DEPARTMENT OF JUSTICE DECISION AND APPROVAL

According to John Dunbar in his article U.S. Justice Department unconditionally approves AT&T-BellSouth merger plan, last October 11, 2006, the Justice Department gave its unconditional approval to AT&T Inc.'s (NYSE:T) buyout of BellSouth Corp. (NYSE:BLS) on Wednesday, a coast-to-coast behemoth that would be the largest U.S. provider of telephone, wireless and broadband Internet services. Despite the scale of the purchase, the Justice Department found no potentially adverse effects on competition.

            The event have literally saddened the consumers, as a Democrat named Jonathan Adelstein, was caught commenting on the event as "a reckless abandonment of DoJ's responsibility to protect competition and consumers."

 EFFECTS OF AT;T AND BELLSOUTH MERGER TO INDUSTRY

The news of the merger caused quite of bit of reaction in the industry. According to Susan Campbell, the coming together of AT;T/SBC and BellSouth will create the largest North American carrier, surpassing the current dominant company, Verizon/MCI, with larger revenues and capex. The combined revenues of AT;T (News - Alert)/SBC, Cingular and BellSouth for 2005 were roughly 31 percent of total North American service provider revenues. The combined Verizon/MCI totals represented about 23 percent.

            According to Howard, this puts the capital intensity of the combined AT;T group at 14 percent with the Verizon group at 18 percent, leaving breathing room for the proposed AT;T group to increase spending over the next couple of years to create a single more efficient and competitive next gen-network.

            The combined AT;T/SBC-BellSouth entity will certainly have more leverage over vendors, which have already been suffering from the telecom crash. Vendor consolidation has been lagging behind that of service providers, but predicts that a few giant vendors will emerge.

PERFORMANCE MANAGEMENT

Following the concepts of the core processes and process improvement, we can now keep track of the merged companies’ evaluative performance to boost up their seemingly ‘lifeless’ competition in the telecommunications industry by using performance management.

To executives, it often means managing the business `by the numbers` commitments to the business and meeting the bottom line.

            To fully define Performance Management, we have to look on the three dimensions of the word Performance. Performance can be seen on the effectiveness, efficiency and the changeability of a performer. For example, effectiveness can be seen in the extent of meeting the customer’s needs. Efficiency can be seen on how economic resources of the company are being utilized and changeability can be seen as to what extent the company is prepared for future change.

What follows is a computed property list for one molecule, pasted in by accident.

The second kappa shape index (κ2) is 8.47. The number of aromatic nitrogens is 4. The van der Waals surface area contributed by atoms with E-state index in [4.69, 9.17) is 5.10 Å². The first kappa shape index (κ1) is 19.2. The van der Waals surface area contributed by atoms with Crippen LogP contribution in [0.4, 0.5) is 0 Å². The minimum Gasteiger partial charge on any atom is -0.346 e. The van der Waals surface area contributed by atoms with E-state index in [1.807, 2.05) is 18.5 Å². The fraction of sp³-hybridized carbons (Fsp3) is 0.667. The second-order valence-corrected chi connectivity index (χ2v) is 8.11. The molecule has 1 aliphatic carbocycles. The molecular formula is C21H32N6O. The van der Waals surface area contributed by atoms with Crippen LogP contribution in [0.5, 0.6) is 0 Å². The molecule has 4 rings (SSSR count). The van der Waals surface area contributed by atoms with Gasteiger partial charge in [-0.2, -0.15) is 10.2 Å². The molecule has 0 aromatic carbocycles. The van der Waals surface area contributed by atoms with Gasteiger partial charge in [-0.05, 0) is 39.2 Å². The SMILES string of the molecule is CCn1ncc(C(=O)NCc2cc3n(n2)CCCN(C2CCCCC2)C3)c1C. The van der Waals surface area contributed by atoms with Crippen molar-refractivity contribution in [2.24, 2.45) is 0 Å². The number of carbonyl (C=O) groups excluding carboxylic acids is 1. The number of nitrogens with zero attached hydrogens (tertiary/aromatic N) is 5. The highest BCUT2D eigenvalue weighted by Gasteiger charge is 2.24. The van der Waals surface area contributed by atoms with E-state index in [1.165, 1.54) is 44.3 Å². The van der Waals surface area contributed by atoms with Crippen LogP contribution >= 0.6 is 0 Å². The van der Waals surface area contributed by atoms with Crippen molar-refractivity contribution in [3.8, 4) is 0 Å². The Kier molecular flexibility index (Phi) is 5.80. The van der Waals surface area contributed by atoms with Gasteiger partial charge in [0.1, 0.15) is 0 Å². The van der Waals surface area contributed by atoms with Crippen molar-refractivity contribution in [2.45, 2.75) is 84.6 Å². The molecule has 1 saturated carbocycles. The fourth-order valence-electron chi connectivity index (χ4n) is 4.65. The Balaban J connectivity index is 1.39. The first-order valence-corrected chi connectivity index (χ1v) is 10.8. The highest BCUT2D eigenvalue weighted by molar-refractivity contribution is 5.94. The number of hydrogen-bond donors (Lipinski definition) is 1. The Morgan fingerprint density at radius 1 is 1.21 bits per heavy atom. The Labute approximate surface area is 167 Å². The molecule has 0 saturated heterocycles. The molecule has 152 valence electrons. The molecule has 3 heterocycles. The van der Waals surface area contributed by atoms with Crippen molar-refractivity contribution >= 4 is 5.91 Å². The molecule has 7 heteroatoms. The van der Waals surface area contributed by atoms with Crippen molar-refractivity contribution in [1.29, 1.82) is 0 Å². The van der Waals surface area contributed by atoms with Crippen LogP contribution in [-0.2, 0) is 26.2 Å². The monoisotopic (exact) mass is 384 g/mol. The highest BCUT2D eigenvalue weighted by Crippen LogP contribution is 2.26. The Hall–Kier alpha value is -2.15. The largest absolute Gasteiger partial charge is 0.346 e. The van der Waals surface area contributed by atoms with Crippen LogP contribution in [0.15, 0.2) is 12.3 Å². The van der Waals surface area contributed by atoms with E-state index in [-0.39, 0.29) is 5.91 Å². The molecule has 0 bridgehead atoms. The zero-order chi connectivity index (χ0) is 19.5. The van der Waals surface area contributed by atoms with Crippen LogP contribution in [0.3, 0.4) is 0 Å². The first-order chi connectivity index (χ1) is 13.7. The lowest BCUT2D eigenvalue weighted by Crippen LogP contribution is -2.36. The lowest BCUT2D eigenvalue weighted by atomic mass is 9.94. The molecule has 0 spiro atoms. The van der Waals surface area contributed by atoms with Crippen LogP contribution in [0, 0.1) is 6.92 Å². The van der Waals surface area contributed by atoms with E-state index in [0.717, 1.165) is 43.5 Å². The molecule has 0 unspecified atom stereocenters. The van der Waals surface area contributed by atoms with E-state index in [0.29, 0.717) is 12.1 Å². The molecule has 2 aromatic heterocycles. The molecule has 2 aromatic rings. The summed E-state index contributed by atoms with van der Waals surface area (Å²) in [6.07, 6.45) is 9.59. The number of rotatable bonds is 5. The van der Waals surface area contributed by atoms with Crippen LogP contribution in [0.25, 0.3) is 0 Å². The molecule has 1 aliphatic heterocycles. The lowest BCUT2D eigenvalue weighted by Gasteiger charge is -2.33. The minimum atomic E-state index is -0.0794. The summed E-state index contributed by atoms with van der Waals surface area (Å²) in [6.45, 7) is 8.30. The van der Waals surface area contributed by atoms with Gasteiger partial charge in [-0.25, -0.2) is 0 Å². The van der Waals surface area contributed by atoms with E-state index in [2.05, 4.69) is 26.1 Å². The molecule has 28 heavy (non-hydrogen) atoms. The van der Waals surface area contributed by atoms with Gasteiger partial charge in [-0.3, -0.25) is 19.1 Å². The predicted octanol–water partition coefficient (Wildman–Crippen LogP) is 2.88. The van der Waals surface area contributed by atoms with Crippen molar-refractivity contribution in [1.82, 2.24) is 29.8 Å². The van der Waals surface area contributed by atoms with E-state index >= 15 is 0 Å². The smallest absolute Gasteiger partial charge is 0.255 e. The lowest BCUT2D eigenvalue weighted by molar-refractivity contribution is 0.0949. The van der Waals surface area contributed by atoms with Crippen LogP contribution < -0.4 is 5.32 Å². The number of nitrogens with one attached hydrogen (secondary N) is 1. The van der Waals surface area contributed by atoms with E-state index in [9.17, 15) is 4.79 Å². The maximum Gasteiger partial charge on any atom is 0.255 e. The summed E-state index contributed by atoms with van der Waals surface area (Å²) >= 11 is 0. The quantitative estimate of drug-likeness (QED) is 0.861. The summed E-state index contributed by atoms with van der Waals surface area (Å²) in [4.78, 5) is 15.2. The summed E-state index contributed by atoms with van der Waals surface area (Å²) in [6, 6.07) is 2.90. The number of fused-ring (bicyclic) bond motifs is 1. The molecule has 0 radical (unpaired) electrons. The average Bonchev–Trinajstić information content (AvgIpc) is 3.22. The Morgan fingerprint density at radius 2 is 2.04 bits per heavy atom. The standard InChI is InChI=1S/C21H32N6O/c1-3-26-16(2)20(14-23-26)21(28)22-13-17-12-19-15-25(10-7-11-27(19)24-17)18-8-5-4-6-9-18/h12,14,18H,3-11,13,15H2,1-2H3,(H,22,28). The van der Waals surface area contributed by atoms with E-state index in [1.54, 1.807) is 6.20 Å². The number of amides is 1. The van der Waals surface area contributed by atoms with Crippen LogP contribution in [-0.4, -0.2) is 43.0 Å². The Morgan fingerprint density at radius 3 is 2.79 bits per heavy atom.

With this, performance management is a process of  creating visions of what the desired future state is, planning and assessing the present organizational status relative to the vision, creating strategies for how to desired future state can be attained, and building on strengths so as to move toward your vision and lastly designing, developing, and effectively implementing specific improvement interventions that have a high probability of moving a company towards the desired future state, particularly in terms of levels of performance.

            After all these, effectivity and efficiency will be assessed preparing for the company’s changeability by redesigning, redeveloping and implementing measurement and evaluation systems that will tell us whether the company is going to where we said we wanted to go and how well we are doing along the way; as well as ensuring that cultural support systems are in place so that we are rewarding and reinforcing process. This is necessary to maintain the excellence we are achieving and to control levels of performance necessary to compete in future.

            In short, performance management is an ongoing communication process between employees and supervisors. Supervisors set expectations, monitor performance, and provide feedback to employees. Performance management directs and develops employee performance by identifying training and developmental needs, correcting problems, and determining raises and promotions.

Ethics in Performance Management

            The perceptions we impose upon reality are known by psychologists as mindsets that can be defined as "the psychological structures and schemas that make sense of our experience." For example, these mindsets are; all politicians are corrupt, people is business are only out to make money, my mother still thinks of me as child or a good education will equip you for life.